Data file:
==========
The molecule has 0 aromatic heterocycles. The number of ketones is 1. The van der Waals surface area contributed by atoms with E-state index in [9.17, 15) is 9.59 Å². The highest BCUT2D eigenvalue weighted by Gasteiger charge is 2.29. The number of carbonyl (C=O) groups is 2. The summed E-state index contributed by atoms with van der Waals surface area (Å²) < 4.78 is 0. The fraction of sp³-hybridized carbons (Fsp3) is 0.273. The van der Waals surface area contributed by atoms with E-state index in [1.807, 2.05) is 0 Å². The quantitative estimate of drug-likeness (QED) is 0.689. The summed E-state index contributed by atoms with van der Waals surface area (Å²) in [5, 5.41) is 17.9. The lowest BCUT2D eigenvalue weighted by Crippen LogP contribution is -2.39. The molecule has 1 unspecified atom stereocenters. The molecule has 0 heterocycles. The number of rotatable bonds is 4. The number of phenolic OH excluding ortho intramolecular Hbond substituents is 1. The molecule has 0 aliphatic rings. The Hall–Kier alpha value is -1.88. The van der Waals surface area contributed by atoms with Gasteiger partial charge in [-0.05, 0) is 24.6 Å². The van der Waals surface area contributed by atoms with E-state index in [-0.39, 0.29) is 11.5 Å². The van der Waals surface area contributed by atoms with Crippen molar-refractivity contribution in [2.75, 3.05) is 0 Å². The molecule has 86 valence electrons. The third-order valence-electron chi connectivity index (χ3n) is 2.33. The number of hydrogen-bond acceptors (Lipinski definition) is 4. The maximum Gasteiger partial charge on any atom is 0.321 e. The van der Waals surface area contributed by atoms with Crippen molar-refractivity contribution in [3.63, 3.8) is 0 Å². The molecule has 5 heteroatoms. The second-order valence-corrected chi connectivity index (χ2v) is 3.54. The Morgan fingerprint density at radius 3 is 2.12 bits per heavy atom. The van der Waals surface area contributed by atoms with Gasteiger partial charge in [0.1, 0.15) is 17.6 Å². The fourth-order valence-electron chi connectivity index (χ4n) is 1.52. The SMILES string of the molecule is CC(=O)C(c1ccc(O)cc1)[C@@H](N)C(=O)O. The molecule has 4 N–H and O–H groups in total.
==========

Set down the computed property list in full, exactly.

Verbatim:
The molecule has 0 aromatic heterocycles. The number of ketones is 1. The van der Waals surface area contributed by atoms with E-state index in [9.17, 15) is 9.59 Å². The highest BCUT2D eigenvalue weighted by Gasteiger charge is 2.29. The number of carbonyl (C=O) groups is 2. The summed E-state index contributed by atoms with van der Waals surface area (Å²) < 4.78 is 0. The fraction of sp³-hybridized carbons (Fsp3) is 0.273. The van der Waals surface area contributed by atoms with E-state index in [1.807, 2.05) is 0 Å². The quantitative estimate of drug-likeness (QED) is 0.689. The summed E-state index contributed by atoms with van der Waals surface area (Å²) in [5, 5.41) is 17.9. The lowest BCUT2D eigenvalue weighted by Crippen LogP contribution is -2.39. The molecule has 1 unspecified atom stereocenters. The molecule has 0 heterocycles. The number of rotatable bonds is 4. The number of phenolic OH excluding ortho intramolecular Hbond substituents is 1. The molecule has 0 aliphatic rings. The Hall–Kier alpha value is -1.88. The van der Waals surface area contributed by atoms with Gasteiger partial charge in [-0.05, 0) is 24.6 Å². The van der Waals surface area contributed by atoms with E-state index in [-0.39, 0.29) is 11.5 Å². The van der Waals surface area contributed by atoms with Crippen molar-refractivity contribution in [2.75, 3.05) is 0 Å². The molecule has 86 valence electrons. The third-order valence-electron chi connectivity index (χ3n) is 2.33. The number of hydrogen-bond acceptors (Lipinski definition) is 4. The maximum Gasteiger partial charge on any atom is 0.321 e. The van der Waals surface area contributed by atoms with Crippen molar-refractivity contribution in [3.63, 3.8) is 0 Å². The molecule has 5 heteroatoms. The second-order valence-corrected chi connectivity index (χ2v) is 3.54. The Morgan fingerprint density at radius 3 is 2.12 bits per heavy atom. The van der Waals surface area contributed by atoms with Gasteiger partial charge in [0.1, 0.15) is 17.6 Å². The fourth-order valence-electron chi connectivity index (χ4n) is 1.52. The SMILES string of the molecule is CC(=O)C(c1ccc(O)cc1)[C@@H](N)C(=O)O. The molecule has 4 N–H and O–H groups in total.